What is Mandarine or Tangerine?
Mandarin oranges with red orange skins are the most commonly found mandarin and are properly known as tangerine. Mandarins are fruits of an evergreen shrub native to Asia that belongs to the family of Rutaceae and are thought to have originated in the forests of China. Mandarin oranges resemble a common orange in shape but are smaller in size and come with a thin peel.
Clementine, Tangor and Satsuma and Tangelos are several hybrid varieties of tangerines:
Tangelos, also known as honeybell, are hybrid between tangerine and orange (Citrus sinensis) or grapefruit (Citrus paradisi). Tangelos, like tangerines, have loose skin and juicy sweet flavored segments. They are distinguished from oranges by a characteristic knob at the stem end of the fruit.
Tangors (Citrus nobilis) are cross between oranges (C. sinensis) and tangerine (C. reticulata). They feature large size, and sweet-tart flavor similar to oranges.
Clementines, another member of citrus family, are cross between mandarin and sweet oranges. They are smaller, have smooth glossy skin, and very sweet, juicy, almost seedless segments.
Health Benefits of Mandarine or Tangerine
Blood Pressure: Mandarins help to lower blood pressure levels. They consist of nutrients and minerals like potassium that lowers the blood pressure. Mandarins keep the blood flow move smoothly through the arteries which keeps the blood pressure normal.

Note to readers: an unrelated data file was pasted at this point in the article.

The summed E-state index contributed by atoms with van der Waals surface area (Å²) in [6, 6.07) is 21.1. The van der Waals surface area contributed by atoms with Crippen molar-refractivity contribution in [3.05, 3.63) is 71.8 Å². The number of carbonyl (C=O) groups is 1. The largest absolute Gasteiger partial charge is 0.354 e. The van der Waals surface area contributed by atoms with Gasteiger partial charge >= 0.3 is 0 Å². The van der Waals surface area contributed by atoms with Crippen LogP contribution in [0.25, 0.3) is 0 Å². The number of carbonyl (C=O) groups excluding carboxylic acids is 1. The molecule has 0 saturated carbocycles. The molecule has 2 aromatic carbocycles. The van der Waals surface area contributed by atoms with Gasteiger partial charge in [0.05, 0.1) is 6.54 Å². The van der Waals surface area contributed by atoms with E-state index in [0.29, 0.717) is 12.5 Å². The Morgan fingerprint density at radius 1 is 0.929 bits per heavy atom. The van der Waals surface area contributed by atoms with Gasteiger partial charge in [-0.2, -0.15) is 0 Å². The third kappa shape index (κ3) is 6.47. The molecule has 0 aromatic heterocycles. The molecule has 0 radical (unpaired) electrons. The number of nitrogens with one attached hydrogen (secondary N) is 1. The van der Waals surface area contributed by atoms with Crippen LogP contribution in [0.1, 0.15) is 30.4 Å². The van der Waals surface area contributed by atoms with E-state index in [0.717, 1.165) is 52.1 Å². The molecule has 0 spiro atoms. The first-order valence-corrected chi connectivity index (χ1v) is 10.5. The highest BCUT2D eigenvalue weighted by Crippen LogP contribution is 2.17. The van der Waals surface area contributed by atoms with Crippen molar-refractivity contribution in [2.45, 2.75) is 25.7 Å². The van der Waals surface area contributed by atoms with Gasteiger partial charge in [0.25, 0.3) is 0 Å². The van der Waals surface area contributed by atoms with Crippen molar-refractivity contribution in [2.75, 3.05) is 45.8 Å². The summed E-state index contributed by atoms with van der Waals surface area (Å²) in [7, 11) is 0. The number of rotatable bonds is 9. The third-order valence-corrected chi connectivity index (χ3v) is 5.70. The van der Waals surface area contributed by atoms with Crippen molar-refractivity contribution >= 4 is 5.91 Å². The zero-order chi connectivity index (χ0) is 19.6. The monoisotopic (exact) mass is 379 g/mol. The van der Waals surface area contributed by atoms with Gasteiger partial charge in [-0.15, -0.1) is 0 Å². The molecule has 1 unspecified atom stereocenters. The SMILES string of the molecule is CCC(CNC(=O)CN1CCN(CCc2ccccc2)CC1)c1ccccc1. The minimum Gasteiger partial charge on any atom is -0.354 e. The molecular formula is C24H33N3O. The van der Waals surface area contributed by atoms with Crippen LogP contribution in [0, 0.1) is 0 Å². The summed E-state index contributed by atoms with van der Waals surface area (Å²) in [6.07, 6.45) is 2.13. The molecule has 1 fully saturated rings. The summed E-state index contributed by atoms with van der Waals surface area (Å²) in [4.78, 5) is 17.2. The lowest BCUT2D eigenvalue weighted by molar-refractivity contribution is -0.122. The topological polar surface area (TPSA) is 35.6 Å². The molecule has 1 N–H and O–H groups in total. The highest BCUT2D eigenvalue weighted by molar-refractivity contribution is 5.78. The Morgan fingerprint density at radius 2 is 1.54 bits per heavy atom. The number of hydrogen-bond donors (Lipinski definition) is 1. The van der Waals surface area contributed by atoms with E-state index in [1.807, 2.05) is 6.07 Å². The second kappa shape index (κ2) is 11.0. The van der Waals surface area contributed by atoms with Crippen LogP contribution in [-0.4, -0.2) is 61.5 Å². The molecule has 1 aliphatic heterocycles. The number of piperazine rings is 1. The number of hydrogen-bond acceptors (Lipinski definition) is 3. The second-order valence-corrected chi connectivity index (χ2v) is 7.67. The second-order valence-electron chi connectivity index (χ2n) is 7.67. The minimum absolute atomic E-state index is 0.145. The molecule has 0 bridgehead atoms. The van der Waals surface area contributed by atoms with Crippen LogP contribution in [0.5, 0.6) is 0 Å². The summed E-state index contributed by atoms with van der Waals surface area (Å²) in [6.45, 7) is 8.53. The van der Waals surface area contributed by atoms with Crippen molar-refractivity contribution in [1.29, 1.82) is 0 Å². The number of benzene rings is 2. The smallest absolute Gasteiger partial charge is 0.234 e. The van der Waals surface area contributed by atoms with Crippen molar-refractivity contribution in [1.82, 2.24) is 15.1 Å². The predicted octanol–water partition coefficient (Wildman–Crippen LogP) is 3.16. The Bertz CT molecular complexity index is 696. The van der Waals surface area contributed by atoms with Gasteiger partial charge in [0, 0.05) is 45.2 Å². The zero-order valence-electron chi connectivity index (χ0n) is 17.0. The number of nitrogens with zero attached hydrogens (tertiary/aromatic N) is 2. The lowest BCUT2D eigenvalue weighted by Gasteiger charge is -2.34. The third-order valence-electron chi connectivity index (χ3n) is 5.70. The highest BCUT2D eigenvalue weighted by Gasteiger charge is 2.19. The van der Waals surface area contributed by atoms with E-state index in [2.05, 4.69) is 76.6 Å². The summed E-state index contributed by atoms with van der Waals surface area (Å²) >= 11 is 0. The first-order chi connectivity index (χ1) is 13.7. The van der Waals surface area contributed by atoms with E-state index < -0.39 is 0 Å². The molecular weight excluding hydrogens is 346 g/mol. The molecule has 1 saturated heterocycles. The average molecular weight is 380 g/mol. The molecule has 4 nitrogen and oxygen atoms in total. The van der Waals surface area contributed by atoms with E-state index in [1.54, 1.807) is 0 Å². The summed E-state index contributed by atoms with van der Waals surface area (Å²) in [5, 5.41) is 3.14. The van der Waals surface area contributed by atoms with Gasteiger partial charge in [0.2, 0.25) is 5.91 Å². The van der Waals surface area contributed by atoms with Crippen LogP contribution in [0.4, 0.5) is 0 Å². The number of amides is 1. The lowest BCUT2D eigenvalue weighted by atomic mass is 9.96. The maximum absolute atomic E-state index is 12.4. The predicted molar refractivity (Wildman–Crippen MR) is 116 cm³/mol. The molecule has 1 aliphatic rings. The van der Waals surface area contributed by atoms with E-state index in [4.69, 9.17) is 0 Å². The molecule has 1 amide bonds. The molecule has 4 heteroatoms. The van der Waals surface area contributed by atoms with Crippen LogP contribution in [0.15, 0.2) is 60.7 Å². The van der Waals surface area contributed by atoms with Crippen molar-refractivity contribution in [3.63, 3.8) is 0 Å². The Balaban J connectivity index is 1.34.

Skin Health: Vitamin C present in Mandarin is very good for skin both when consumed internally and applied topically on the skin. Regular intake of mandarin juice makes the skin glow and improves the skin tone to a great extent. The antioxidants present in Mandarin protect the skin from harsh UVA rays and help the skin to resist the damage caused by the sun and free radicals. It also reduces the sign of ageing like wrinkles, fine lines and blemishes.
Improved Skin Tone: Mandarins are a good source of vitamin C and E. Both these are essential for a healthy looking skin. Regular intake of mandarins greatly improves the complexion. It also gives you flawless and blemish-free skin.
Fights Wrinkles: Mandarins are popular for fighting signs of ageing like wrinkles and fine lines. They can be either consumed raw or as juice, and can be applied topically as well.
Heals Wounds: Mandarin oil (extracted from mandarins) is found to be helpful in growing new cells and tissues. This helps in healing wounds faster.
Cancer: Research has revealed that mandarins can lower the risk of developing liver cancer. The carotenoids present mandarin oranges due to high Vitamin A have shown to reduce the risk of liver cancer. Mandarin juice given to hepatitis C patients failed to develop liver cancer because of its high beta cryptoxanthin content. Mandarin has a high level of limonene which has anti-cancer effects and also helps to prevent breast cancer.
Healthy Immune System: Vitamin C in Mandarin is instrumental in preventing cold and is vital for the proper functioning of a healthy immune system. Mandarins have anti-microbial properties that prevent wounds from getting septic and from viral, fungal and bacterial infections. Mandarins prevent spasm in the digestive and nervous system thus prevents cramps and vomiting. Mandarin is a natural blood purifier that helps to flush out toxins and unwanted substances from the body.